China fights economic crisis, sticks to costly ‘zero COVID’

BEIJING – Chinese leaders are struggling to reverse an economic slump without giving up anti-virus tactics that have shut down Shanghai and other cities, adding to challenges for President Xi Jinping as he tries to extend his term in power.

The ruling Communist Party has said its “zero COVID” goal of preventing all infections takes priority over the economy. It’s a move with global implications and comes despite warnings from experts, including the head of the World Health Organization, that the target could be out of reach.

“We don’t think it’s sustainable,” WHO Director-General Tedros Adhanom Ghebreyesus said on Tuesday.

China kept infection numbers low until earlier this year with a strategy that shut down cities but led to soaring costs. Beijing has moved to “dynamic cleaning” which seals off buildings or neighborhoods in the event of an infection. But with thousands of new cases of the highly infectious omicron variant reported every day, it keeps most of Shanghai’s 25 million people at home. Large parts of Beijing and other cities with tens of millions of people are also closed.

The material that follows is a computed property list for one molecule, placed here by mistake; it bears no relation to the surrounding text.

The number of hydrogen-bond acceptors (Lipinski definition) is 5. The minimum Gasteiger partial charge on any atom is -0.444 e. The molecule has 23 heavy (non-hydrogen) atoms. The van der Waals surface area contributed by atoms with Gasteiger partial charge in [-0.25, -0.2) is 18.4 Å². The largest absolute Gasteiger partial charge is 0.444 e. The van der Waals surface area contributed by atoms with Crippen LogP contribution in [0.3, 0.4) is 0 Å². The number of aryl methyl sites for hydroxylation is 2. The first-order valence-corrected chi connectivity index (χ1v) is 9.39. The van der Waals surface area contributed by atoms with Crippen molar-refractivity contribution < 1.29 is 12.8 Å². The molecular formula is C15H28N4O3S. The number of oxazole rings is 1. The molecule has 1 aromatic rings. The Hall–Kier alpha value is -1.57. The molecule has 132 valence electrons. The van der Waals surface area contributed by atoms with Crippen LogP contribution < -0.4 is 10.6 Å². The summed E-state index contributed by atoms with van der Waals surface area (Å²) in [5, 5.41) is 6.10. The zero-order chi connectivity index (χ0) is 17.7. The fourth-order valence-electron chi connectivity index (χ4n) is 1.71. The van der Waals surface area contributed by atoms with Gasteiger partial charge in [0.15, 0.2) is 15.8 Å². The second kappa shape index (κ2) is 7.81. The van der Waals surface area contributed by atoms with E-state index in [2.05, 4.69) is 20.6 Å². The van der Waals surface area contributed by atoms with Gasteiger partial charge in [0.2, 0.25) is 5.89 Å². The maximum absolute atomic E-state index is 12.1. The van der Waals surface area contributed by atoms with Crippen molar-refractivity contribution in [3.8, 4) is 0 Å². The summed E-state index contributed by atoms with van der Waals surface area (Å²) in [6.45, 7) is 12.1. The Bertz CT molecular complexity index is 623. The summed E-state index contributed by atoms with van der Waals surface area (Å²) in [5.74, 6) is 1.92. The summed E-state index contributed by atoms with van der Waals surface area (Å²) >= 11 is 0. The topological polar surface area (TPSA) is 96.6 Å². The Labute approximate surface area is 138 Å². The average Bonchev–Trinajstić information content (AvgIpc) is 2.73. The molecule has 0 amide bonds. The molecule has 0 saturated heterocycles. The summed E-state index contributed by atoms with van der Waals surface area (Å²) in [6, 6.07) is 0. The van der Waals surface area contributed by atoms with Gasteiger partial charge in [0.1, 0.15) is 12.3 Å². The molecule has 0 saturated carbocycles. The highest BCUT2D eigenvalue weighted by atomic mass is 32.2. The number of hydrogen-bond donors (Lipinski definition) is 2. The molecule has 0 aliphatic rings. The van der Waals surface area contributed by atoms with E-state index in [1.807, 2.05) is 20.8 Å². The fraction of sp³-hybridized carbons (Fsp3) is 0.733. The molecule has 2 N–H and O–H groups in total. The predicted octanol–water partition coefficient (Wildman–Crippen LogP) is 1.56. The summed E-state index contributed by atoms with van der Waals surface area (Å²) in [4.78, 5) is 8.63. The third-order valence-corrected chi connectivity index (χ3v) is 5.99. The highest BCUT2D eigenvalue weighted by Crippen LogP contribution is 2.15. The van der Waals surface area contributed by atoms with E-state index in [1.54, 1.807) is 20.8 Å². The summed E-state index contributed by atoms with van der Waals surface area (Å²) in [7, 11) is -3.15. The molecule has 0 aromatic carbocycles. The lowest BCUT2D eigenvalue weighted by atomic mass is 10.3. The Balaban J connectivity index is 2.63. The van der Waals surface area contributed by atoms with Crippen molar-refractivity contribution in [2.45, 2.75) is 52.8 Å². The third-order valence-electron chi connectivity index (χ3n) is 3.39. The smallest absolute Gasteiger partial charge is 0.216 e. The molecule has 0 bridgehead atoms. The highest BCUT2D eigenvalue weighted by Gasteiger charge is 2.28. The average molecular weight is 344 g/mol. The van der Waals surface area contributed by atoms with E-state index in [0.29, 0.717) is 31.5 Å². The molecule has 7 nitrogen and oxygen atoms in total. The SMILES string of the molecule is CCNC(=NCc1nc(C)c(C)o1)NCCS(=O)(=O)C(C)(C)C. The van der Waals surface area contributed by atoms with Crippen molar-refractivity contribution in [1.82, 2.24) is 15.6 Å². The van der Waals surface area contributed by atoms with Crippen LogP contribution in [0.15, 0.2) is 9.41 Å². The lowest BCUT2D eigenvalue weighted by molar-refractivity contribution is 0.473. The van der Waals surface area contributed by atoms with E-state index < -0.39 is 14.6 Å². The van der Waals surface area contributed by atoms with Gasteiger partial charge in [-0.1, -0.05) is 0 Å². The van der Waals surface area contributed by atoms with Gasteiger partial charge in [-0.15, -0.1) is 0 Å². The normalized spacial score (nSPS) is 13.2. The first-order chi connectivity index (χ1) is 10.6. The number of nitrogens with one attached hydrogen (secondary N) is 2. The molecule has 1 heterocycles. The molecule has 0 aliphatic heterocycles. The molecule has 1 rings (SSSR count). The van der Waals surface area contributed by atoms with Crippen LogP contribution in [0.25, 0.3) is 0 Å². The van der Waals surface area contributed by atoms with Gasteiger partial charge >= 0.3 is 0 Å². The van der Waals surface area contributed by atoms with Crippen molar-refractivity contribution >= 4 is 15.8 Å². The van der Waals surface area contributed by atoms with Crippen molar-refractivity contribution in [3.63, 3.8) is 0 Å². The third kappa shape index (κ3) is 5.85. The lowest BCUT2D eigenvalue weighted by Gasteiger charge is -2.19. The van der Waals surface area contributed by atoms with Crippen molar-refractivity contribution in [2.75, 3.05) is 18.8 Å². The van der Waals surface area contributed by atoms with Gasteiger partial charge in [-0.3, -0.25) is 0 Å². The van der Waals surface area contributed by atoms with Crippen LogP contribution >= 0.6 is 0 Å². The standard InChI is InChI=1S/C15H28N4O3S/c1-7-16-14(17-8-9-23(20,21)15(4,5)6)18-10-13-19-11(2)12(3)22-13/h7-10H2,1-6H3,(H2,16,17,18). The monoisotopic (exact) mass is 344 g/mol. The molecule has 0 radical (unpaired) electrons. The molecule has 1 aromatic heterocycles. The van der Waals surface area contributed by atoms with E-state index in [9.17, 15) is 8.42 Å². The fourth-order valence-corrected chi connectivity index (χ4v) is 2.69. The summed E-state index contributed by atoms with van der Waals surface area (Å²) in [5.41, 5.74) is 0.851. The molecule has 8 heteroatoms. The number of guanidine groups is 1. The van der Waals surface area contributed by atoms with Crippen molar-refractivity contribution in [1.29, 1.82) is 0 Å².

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This is disrupting manufacturing and hampering the global flow of goods from smartphones to iron ore, increasing inflation risks in the United States and Europe. Consumer spending is weak, dampening Chinese import demand.

The ruling party is promising tax refunds and other aid to struggling entrepreneurs Beijing relies on to create jobs and wealth. Premier Li Keqiang, No. 2, warned last week that the employment situation was “complex and grim”.